A new study in Nature Genetics explores the relationship between clonal hematopoiesis (CH) in cancer patients and their risk of developing a treatment-related blood cancer.
Therapy-related acute myeloid leukemia or myelodysplastic syndrome are rare secondary blood cancers that arise as a complication of cancer treatment. Recent studies have identified CH, mutations in the blood that occur with age and increase the risk for blood cancer, is frequently found in cancer patients and may explain why these therapy-related disorders develop.
Researchers from Memorial Sloan Kettering analyzed data from 24,000 patients with cancer being treated at their center and found one-third were positive for CH. They also found increased rates of CH in people who had already received treatment and were then able to draw connections between cancer therapies such as radiation therapy and certain chemotherapies and the presence of CH. Unlike CH changes found in the general population, CH mutations after cancer treatment occurred most frequently in genes which protect the genome from damage.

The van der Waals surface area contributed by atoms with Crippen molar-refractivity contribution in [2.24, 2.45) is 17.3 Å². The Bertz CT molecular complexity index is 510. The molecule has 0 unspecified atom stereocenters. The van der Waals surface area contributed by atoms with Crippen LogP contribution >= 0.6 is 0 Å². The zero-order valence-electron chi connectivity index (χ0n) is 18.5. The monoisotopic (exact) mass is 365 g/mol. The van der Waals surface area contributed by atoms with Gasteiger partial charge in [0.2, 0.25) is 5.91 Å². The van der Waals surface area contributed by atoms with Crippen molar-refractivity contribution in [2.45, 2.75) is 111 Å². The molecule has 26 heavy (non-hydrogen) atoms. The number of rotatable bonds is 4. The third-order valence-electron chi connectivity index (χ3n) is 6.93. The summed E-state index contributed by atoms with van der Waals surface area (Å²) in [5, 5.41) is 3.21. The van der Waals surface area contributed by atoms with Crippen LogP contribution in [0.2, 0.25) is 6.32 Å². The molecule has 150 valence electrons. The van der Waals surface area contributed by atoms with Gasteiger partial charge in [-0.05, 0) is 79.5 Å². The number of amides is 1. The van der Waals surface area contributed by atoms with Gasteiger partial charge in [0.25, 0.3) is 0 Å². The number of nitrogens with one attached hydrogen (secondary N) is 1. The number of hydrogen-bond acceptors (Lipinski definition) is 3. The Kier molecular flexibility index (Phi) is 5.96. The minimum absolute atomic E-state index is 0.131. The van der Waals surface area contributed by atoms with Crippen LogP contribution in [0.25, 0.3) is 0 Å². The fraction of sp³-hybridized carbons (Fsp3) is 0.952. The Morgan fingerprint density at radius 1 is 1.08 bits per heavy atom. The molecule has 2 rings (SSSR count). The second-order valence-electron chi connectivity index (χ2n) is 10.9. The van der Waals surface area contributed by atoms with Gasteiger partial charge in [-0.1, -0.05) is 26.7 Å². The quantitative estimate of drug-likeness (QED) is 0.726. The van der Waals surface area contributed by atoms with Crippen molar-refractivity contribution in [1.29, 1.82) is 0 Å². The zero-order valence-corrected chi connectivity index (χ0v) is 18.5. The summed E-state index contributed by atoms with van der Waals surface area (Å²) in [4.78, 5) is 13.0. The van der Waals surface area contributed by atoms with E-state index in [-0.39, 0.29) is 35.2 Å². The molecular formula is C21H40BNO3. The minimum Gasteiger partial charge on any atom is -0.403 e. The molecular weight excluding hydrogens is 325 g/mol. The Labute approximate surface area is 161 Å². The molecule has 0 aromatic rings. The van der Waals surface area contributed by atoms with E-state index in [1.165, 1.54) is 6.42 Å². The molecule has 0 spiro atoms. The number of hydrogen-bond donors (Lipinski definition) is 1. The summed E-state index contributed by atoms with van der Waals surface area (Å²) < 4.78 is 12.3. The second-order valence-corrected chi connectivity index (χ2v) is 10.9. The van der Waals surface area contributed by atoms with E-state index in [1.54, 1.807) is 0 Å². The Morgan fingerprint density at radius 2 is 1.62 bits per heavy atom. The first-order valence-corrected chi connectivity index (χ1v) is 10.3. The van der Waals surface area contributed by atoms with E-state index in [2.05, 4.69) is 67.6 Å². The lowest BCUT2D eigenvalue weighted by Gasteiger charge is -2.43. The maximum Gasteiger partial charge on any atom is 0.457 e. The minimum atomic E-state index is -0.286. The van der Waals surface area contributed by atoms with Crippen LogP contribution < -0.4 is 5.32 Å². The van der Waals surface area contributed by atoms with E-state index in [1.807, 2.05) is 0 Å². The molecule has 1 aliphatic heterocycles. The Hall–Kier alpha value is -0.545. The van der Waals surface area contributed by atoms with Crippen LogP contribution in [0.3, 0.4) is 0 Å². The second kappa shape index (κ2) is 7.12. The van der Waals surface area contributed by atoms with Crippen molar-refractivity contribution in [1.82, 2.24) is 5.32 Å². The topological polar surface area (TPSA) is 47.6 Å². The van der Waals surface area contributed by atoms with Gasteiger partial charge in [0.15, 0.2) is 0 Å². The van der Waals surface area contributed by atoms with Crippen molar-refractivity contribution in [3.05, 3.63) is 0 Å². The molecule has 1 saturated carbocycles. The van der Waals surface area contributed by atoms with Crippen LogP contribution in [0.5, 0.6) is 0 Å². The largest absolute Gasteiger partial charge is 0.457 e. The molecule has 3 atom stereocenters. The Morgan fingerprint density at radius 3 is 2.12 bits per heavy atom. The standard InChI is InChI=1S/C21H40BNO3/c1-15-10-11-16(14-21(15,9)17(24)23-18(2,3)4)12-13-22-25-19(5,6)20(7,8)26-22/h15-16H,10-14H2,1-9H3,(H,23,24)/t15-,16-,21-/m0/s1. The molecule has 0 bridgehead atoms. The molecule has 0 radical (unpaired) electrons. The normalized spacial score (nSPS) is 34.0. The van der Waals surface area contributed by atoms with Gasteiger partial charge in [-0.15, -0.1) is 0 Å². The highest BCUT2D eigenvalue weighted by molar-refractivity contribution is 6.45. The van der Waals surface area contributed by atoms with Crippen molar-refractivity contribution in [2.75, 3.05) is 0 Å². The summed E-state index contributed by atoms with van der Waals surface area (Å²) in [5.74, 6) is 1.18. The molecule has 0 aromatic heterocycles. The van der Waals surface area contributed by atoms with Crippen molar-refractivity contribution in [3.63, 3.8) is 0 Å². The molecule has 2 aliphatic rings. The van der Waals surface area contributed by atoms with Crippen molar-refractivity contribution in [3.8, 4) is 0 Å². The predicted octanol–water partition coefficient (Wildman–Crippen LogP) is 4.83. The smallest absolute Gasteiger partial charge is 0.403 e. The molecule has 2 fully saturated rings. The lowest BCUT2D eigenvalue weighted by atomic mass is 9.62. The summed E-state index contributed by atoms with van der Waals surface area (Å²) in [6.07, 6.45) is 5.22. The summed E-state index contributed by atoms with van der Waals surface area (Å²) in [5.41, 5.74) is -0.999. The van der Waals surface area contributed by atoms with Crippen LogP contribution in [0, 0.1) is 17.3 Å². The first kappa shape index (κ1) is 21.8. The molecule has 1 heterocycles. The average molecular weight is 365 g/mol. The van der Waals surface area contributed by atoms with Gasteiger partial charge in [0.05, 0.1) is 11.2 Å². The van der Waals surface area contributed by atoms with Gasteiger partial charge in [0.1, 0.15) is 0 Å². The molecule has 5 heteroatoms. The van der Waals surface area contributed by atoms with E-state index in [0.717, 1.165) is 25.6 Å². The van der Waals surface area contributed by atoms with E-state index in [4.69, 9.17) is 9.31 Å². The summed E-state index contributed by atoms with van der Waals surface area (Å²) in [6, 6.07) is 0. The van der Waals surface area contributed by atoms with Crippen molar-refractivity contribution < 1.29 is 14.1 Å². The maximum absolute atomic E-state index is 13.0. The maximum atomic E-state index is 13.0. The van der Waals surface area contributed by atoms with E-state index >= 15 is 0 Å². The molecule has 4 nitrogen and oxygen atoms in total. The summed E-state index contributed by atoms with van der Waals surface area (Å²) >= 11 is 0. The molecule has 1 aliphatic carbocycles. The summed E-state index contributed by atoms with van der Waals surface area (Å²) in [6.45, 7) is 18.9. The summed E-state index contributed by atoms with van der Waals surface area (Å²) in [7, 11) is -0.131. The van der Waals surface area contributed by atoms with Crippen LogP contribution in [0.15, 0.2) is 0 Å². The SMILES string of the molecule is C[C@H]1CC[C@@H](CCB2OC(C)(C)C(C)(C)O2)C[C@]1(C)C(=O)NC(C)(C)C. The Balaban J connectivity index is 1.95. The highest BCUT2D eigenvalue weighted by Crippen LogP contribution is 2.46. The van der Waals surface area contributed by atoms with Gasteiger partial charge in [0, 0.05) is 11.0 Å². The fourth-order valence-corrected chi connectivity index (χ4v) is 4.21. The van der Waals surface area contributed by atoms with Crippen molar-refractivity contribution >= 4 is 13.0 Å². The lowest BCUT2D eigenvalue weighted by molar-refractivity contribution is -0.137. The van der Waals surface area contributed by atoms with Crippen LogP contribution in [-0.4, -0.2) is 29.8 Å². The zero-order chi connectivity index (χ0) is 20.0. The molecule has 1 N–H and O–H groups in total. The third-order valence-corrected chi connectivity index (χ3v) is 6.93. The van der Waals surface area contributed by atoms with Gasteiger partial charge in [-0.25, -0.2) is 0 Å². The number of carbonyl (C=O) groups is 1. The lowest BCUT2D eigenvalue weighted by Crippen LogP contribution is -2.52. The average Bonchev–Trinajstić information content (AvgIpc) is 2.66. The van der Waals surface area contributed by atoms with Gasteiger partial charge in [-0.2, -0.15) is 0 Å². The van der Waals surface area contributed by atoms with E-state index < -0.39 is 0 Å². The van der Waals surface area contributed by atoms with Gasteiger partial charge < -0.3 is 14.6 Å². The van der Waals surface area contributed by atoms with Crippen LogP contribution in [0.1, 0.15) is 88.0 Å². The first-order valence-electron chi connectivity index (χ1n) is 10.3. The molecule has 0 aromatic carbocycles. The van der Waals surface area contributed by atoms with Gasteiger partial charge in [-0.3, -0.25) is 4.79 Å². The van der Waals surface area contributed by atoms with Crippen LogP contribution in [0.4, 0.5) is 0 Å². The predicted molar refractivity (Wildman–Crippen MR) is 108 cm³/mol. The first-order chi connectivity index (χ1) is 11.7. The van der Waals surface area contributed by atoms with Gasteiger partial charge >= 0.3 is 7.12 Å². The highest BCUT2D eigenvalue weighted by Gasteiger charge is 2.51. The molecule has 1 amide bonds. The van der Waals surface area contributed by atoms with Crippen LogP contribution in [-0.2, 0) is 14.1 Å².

The MSK team followed up with a three-year study to explore the relationship between CH development and cancer therapy, enrolling more than 500 cancer patients who were screened for CH upon admission and then at a later point during treatment.
Patients with pre-existing CH whose blood carried mutations related to DNA damage were more likely to have mutations grow after receiving cancer therapies, when compared to those who did not receive treatment. For a subset of patients with CH who developed therapy-related blood cancers, their blood cells acquired further mutations and progressed to leukemia over time.
These findings may guide future cancer treatment guidelines by indicating whether some chemotherapy drugs are more likely to lead to therapy-related blood cancer development in patients with CH. The investigators also hope to use these findings to develop new methods of detecting CH-related blood cancers earlier, and potentially develop interventions to prevent CH from progressing to cancer.